New Year, new beginnings; or so they say. I believe it’s less about new beginnings, and more about improving what’s already there. 2015 was a relatively calm year for me, yet at the same time very eventful. My resolution for 2015 was to get out of my comfort zone, and get more invested into my future. I had a resolution to stress less, and get more involved in my school and community. My main goal was to be more confident.

The beginning of 2015 didn’t start off as well as I had hoped.  My daily routine started out pretty drab. After I completed my volunteer work every day, I only really went to school and returned home. I started off 2015 just getting out of a state of mind that was not good for me at all. I lacked a lot of self-confidence and didn’t socialize much. If you’ve even been there, you know how much of a toll that can have on your mood. I was able to start 2015 with a fresh mind, but still had a lot of work to do.

I started off by looking for a job- which by the way, is a bad idea when you have no experience- I didn’t get any jobs or even job interviews. I blamed it on my lack of experience, but it also had a lot to do with my no-good resume. Instead I worked on passing my G1, and focused on my cooperative education placement for the following school year. I worked hard on it, and was able to get a placement at Sunnybrook hospital, which I really invested some hard work for during the duration of my placement. The following summer, by recommendation of a close friend, I applied to GEM. I had no idea about the internship opportunities available, but I really wanted to get into the program, for the opportunity, and also so I would have something to do with my free time. I ended up with an amazing mentor who I love talking to. I didn’t think I would be comfortable with a mentor, and doubted it at first. But what I’ve found is that my mentor is incredibly relatable, and we have more things in common than I thought. Sometime after I got accepted into GEM, and before I met my mentor, I applied for this internship opportunity, and got it.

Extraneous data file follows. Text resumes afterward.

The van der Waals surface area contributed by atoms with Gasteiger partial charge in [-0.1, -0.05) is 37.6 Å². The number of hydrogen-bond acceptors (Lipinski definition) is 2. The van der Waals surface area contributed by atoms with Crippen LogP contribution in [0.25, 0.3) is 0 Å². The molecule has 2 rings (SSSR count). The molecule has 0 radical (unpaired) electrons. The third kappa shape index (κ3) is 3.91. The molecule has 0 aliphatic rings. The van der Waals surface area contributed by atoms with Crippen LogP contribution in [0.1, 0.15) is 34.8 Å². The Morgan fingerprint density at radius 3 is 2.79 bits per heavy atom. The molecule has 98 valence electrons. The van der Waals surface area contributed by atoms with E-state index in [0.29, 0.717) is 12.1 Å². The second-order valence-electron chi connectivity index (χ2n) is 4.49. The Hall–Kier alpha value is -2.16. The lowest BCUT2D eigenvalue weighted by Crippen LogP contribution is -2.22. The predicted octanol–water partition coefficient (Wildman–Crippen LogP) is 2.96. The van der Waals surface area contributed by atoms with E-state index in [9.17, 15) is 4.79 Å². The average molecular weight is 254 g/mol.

All of those things happened in a span of only a couple of months, and I doubted myself all the way through. I even thought I would fail my G1- even though all my friends reassured me that it was incredibly easy. Although I did have many, many successes, I also had many failures. 2015 helped me understand that it’s not about those failures; it’s about the actions you take after those failures. It’s important to not let your failures keep you down.

Tabassum Lakhi is a Creative Writing Intern at GEM and also a GEMgirl.